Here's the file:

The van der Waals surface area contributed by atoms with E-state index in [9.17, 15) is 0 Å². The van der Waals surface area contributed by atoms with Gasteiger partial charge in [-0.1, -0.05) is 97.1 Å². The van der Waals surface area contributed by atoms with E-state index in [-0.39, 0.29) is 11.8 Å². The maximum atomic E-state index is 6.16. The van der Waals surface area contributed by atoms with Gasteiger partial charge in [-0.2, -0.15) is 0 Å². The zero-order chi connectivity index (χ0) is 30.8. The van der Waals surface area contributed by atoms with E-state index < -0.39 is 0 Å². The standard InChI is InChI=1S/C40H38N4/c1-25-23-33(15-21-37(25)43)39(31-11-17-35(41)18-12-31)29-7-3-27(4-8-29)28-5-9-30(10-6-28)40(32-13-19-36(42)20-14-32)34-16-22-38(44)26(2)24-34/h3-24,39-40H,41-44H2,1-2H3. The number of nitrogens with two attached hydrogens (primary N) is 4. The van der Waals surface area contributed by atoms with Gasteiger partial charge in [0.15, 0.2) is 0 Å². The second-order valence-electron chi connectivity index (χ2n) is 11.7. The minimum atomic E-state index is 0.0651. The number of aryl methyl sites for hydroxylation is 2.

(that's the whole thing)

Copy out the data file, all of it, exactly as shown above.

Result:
The van der Waals surface area contributed by atoms with E-state index in [9.17, 15) is 0 Å². The van der Waals surface area contributed by atoms with Gasteiger partial charge in [-0.1, -0.05) is 97.1 Å². The van der Waals surface area contributed by atoms with E-state index in [-0.39, 0.29) is 11.8 Å². The maximum atomic E-state index is 6.16. The van der Waals surface area contributed by atoms with Gasteiger partial charge in [-0.2, -0.15) is 0 Å². The zero-order chi connectivity index (χ0) is 30.8. The van der Waals surface area contributed by atoms with E-state index < -0.39 is 0 Å². The standard InChI is InChI=1S/C40H38N4/c1-25-23-33(15-21-37(25)43)39(31-11-17-35(41)18-12-31)29-7-3-27(4-8-29)28-5-9-30(10-6-28)40(32-13-19-36(42)20-14-32)34-16-22-38(44)26(2)24-34/h3-24,39-40H,41-44H2,1-2H3. The number of nitrogens with two attached hydrogens (primary N) is 4. The van der Waals surface area contributed by atoms with Gasteiger partial charge in [0.15, 0.2) is 0 Å². The second-order valence-electron chi connectivity index (χ2n) is 11.7. The minimum atomic E-state index is 0.0651. The number of aryl methyl sites for hydroxylation is 2.